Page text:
(From: Steve Roberts (email@example.com)). Microwave oven transformers make excellent Jacob's Ladders and Tesla Coil drivers with a properly chosen series cap in the primary for power factor correction. One of the major problems with the hollow "E" core current limited neon sign and furnace ignition transformers is that they do not source enough current to maintain a plasma on larger Jacob's Ladders, and the current limiting makes them lousy as pulsed laser drivers as well. However, the high current from a microwave oven transformer will source a 10" inch arc in nitrogen/oxygen mixtures once it has been started at about 1/2". There are several European web sites that show back to back microwave oven transformer powered ladders. A key problem is that you have to mount the transformers on Lucite or Lexan because the center tap is grounded on the secondary side. For a advanced safety conscious experimenter it is not a problem to use these, provided you use either 1" diameter rods of copper or carbon rods for the ladder rails. While I would not approve of just anybody playing with these either, it can be done and produces spectacular results, if you don't mind the electric meter spinning at Mach 1! They also make nice stable cores for high current low voltage transformers when rewound, I use them to power 25 amp 3.2 volt laser tube filaments all the time with out blowing breakers. The following site has a number of articles and links relating to large Jacob's Ladders and other high voltage projects:
(From: Norman E. Litsche (firstname.lastname@example.org)). One of those old(bad) movies had a huge Jacobs Ladder inside a large transparent (glass, I assume - Plexiglass wasn't around then) hollow column resonant at 60 Hz. Unbelievable sound! Always wanted to build one like this but never had the time, the big resonant column or the really huge neon sign transformer that would have been needed. (Assuming 1,100 feet per second for the speed of sound in air, a column closed at one end would be a 1/4 wavelength resonator resulting in an actual height of about 4.6 feet for a 60 Hz fundamental. --- sam)
(From: Pamela Hughes (email@example.com)). The arc is a plasma of hot ionized gas. Molecules like O2 are broken down to the atomic level and ionized. when these ions collide with the surrounding air, they cause chemical reactions... the O can combine with nitrogen and form small amounts of nitrogen oxides, and with O2 to form ozone (O3). However, the high temps in an arc also tend to destroy these molecules too so you'd probably only produce trace amounts if it weren't for the UV given off by the arc. Ultraviolet seems to be the main mechanism for producing O3 as it can ionize in the air far enough from the arc that it will be cool enough for ozone to exist (a spark gives off UV and ionizes the air around it) A glow discharge is better at generating ozone than an arc though, since it maximizes the UV and the pressures and temps are much lower (i.e., put a conductive coating on the outside of a glass tube and a wire down the center of it, then apply enough voltage to produce a glow discharge inside the tube as you pump oxygen at low pressure through the tube. Shortwave UV lamps will produce it too (they use these as sterilizers in dairy barns).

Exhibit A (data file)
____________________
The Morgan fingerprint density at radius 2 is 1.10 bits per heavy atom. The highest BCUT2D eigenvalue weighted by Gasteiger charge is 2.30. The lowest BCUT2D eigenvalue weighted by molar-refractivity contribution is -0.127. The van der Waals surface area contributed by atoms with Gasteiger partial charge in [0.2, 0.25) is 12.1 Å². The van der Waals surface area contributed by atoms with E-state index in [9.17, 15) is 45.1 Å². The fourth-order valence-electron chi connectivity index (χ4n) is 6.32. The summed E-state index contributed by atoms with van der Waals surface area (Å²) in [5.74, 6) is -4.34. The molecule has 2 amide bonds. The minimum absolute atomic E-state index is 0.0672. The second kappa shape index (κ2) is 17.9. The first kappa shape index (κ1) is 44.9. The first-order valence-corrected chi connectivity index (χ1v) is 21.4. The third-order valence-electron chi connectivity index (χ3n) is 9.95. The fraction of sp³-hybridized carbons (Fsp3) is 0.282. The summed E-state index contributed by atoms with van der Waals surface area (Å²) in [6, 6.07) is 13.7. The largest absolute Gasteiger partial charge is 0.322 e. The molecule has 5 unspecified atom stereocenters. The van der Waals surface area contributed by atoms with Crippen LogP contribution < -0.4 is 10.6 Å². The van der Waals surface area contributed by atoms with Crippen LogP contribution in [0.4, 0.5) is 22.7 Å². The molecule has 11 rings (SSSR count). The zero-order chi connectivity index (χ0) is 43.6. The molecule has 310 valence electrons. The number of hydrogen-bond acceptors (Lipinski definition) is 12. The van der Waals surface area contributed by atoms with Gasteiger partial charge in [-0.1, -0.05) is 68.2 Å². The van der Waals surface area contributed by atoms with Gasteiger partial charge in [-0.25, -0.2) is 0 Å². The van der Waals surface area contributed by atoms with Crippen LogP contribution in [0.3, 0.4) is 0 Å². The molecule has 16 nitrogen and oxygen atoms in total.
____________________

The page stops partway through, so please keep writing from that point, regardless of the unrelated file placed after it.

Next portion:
CAUTION: See Safety Guidelines for High Voltage and/or Line Powered Equipment before firing up this circuit! Make sure that no one can come in contact with this - particularly curious onlookers. Separating the potential victims from any possible contact with the high voltage is really the only foolproof way of protecting against fools or the unaware - and you from a lawsuit. People not familiar with high voltage phenomena (or aware only through grade-C sci-fi movies) can be incredibly naive. A GFCI (Ground Fault Circuit Interrupter) is of no use in protecting against HV contact since the secondary of a neon sign transformer is isolated from the line but its centertap is usually connected to the case - which should be grounded. However, a GFCI would be a good idea in any case when you are working with line connected equipment. 12,000 volts will jump approximately anywhere from 3/8 to 3/4 inch in dry air, with sharp points and edges generally but maybe not quite always favoring longer distances. This distance occaisionally varies unpredictably with humidity. Don't forget that 12,000 VAC is approximately 17,000 V peak. Neon sign transformers have current limited outputs - 30 mA is typical - but that is still highly dangerous - lethal under the wrong conditions. You can build a small Jacob's Ladder using a high voltage transformer of lower capacity or a DC-AC inverter using a TV flyback transformer. While these would be less dangerous, there is little room for carelessness when working with any type of high voltage device. Even if there is no resistive path, the stray capacitance can permit enough AC current to flow to give you a painful experience! * Do not work alone. * Always keep one hand in your pocket when anywhere around a powered line-connected or high voltage system. * Wear rubber bottom shoes or sneakers. * Don't wear any jewelry or other articles that could accidentally contact circuitry and conduct current. * Use an isolation transformer if there is any chance of contacting line connected circuits. * Don't make adjustments with power on. * Finally, never assume anything without checking it out for yourself! Don't take shortcuts!